Unit 3 Latin America Mexico, Central America, South America and the Caribbean
Landform Vocabulary • Mountains • Plains • Pampas • Island • Strait • Gulf • Plateau • River • Highland • Define each of these words in your notes.
The Amazon and The Andes • The Amazon River in South America is the largest river (widest and water volume) in the world while the Nile River in Africa is the longest. • The largest river means it has more tributaries and distributaries than any other river. • The Andes Mountains are the longest and second highest mountain range in the world. Mount Aconcagua is the highest mountain in Latin America and the Western Hemisphere. The Andes were created due to plate tectonics.
Learning Log # 1 • Identify: • the types of jobs people have who live in plains areas • types of jobs people have who live along rivers • types of jobs people have who live in the mountains
Migration to and from Central America, South America, and the Caribbean • Research Questions to be answered: • What pre-Columbian civilizations existed in this area? • What country first colonized the area? • Why was this region colonized? • How was independence gained? • What ethnic groups are found in the region? • What were migrations in the past like?
El Niño, La Niña, hurricanes, global climate change, earthquakes, flooding, volcanoes, erosion, weathering, and deforestation. Natural and Human Processes
Learning Log # 2 • Predict the effects of the natural and human processes on each of the three regions (Central America, South America, and the Caribbean) and indicate how the natural and human processes contribute to the identity of the place. Determine where each of these natural and human processes occurs and why natural and human processes are more likely to occur in some areas rather than others. Predict the impact of these natural and human processes on Latin America in the future.
Population Pyramids and the Demographic Transition Model • The "Demographic Transition" is a model that describes population change over time. It is based on an interpretation begun in 1929 by the American demographer Warren Thompson, of the observed changes, or transitions, in birth and death rates in industrialized societies over the past two hundred years or so.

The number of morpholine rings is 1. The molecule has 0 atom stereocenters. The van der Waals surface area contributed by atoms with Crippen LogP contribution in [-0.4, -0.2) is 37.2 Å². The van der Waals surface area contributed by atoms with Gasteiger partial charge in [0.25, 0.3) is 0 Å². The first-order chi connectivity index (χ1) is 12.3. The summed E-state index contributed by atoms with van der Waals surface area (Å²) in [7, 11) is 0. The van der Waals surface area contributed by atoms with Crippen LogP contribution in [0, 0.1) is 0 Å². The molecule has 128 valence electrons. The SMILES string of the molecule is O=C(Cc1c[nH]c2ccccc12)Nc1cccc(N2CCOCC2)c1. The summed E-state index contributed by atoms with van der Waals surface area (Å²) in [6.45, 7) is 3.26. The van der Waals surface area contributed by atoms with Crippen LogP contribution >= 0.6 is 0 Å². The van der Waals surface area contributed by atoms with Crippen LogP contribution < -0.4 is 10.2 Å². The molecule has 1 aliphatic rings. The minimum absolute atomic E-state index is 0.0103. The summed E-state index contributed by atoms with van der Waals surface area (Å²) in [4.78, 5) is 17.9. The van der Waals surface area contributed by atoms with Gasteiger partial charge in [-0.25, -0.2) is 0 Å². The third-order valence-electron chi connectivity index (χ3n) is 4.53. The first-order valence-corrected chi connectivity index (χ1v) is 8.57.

The Demographic Transition Model • Stage 1: Low growth rate, high birth rates, high death rates, pre-industrial economy • Stage 2: Rising growth rate, declining death rate, high birth rate, early industrial economy • Stage 3: High growth rate, declining death rate, declining birth rate, advanced industrial economy • Stage 4: Low growth rate, low birth rate, low death rate, advanced economy
Rule of 72 • Have students predict country and world populations by applying the Rule of 72. The rule of 72 is used to determine the amount of time it takes for something to double, in this case population. • Compute as follows: • Population growth rate equals the birth rate minus death rate (expressed as a percentage). • Dividing 72 by the growth rate produces the number of years needed for population to double. • Sample for North America: 72/0.6 = 120
Population Anticipation Guide • Before the lesson on population, read each statement and circle if you agree or disagree with the statement. After the lesson, go back to each statement and decide whether “before” responses need to be changed. For all statements provide evidence from the lesson for “after” responses. • Before After • 1. The world is nearly overpopulated. Agree Disagree Agree Disagree • Evidence _________________________ • _________________________________ • __________________________________ • 2. There are adequate resources for the Agree Disagree Agree Disagree • population, but they are unevenly • distributed. • Evidence _________________________ • _________________________________ • _________________________________ • 3. The world has disasters affecting both Agree Disagree Agree Disagree • population and natural resources. • Evidence ________________________ • ________________________________ • ________________________________ • _________________________________
Population Pyramid • A population pyramid illustrates the age and genderstructure of a country's population and may provide insights about political and social stability, as well as economic development. The population is distributed along the horizontal axis, with males shown on the left and females on the right. The male and female populations are broken down into 5-year age groups represented as horizontal bars along the vertical axis, with the youngest age groups at the bottom and the oldest at the top. The shape of the population pyramid gradually evolves over time based on fertility, mortality, and international migration trends.